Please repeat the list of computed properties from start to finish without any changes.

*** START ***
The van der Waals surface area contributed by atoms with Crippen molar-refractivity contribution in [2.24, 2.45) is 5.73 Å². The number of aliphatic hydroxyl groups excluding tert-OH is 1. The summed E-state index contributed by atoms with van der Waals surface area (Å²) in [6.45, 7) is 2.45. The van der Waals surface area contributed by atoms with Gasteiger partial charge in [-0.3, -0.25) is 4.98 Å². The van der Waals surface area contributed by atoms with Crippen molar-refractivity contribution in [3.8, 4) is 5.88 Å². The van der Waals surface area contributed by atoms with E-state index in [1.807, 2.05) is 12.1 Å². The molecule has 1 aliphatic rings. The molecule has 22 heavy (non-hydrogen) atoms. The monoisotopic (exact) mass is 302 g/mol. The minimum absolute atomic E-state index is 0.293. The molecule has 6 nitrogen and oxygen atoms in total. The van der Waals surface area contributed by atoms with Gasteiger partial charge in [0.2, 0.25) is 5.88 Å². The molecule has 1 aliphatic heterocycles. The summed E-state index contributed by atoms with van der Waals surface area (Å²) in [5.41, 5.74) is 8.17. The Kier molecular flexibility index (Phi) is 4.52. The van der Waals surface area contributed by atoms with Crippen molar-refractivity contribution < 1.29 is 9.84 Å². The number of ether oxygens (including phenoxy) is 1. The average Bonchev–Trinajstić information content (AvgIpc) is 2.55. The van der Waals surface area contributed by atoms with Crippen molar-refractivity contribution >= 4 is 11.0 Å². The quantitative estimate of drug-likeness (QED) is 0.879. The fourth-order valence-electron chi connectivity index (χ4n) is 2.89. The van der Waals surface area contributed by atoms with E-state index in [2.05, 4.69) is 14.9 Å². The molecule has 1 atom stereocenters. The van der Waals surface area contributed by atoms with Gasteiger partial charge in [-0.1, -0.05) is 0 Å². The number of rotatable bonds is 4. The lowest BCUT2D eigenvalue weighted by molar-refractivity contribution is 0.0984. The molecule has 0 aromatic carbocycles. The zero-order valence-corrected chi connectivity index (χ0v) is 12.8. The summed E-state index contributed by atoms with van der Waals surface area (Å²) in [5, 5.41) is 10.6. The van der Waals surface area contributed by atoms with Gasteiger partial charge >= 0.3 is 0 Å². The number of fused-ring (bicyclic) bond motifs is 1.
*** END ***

The van der Waals surface area contributed by atoms with Crippen molar-refractivity contribution in [2.24, 2.45) is 5.73 Å². The number of aliphatic hydroxyl groups excluding tert-OH is 1. The summed E-state index contributed by atoms with van der Waals surface area (Å²) in [6.45, 7) is 2.45. The van der Waals surface area contributed by atoms with Gasteiger partial charge in [-0.3, -0.25) is 4.98 Å². The van der Waals surface area contributed by atoms with Crippen molar-refractivity contribution in [3.8, 4) is 5.88 Å². The van der Waals surface area contributed by atoms with E-state index in [1.807, 2.05) is 12.1 Å². The molecule has 1 aliphatic rings. The molecule has 22 heavy (non-hydrogen) atoms. The monoisotopic (exact) mass is 302 g/mol. The minimum absolute atomic E-state index is 0.293. The molecule has 6 nitrogen and oxygen atoms in total. The van der Waals surface area contributed by atoms with Gasteiger partial charge in [0.2, 0.25) is 5.88 Å². The molecule has 1 aliphatic heterocycles. The summed E-state index contributed by atoms with van der Waals surface area (Å²) in [5.41, 5.74) is 8.17. The Kier molecular flexibility index (Phi) is 4.52. The van der Waals surface area contributed by atoms with Crippen molar-refractivity contribution < 1.29 is 9.84 Å². The number of ether oxygens (including phenoxy) is 1. The average Bonchev–Trinajstić information content (AvgIpc) is 2.55. The van der Waals surface area contributed by atoms with Crippen molar-refractivity contribution >= 4 is 11.0 Å². The quantitative estimate of drug-likeness (QED) is 0.879. The fourth-order valence-electron chi connectivity index (χ4n) is 2.89. The van der Waals surface area contributed by atoms with E-state index in [2.05, 4.69) is 14.9 Å². The molecule has 1 atom stereocenters. The van der Waals surface area contributed by atoms with Gasteiger partial charge in [-0.1, -0.05) is 0 Å². The number of rotatable bonds is 4. The lowest BCUT2D eigenvalue weighted by molar-refractivity contribution is 0.0984. The molecule has 0 aromatic carbocycles. The zero-order valence-corrected chi connectivity index (χ0v) is 12.8. The summed E-state index contributed by atoms with van der Waals surface area (Å²) in [5, 5.41) is 10.6. The van der Waals surface area contributed by atoms with Gasteiger partial charge >= 0.3 is 0 Å². The number of fused-ring (bicyclic) bond motifs is 1.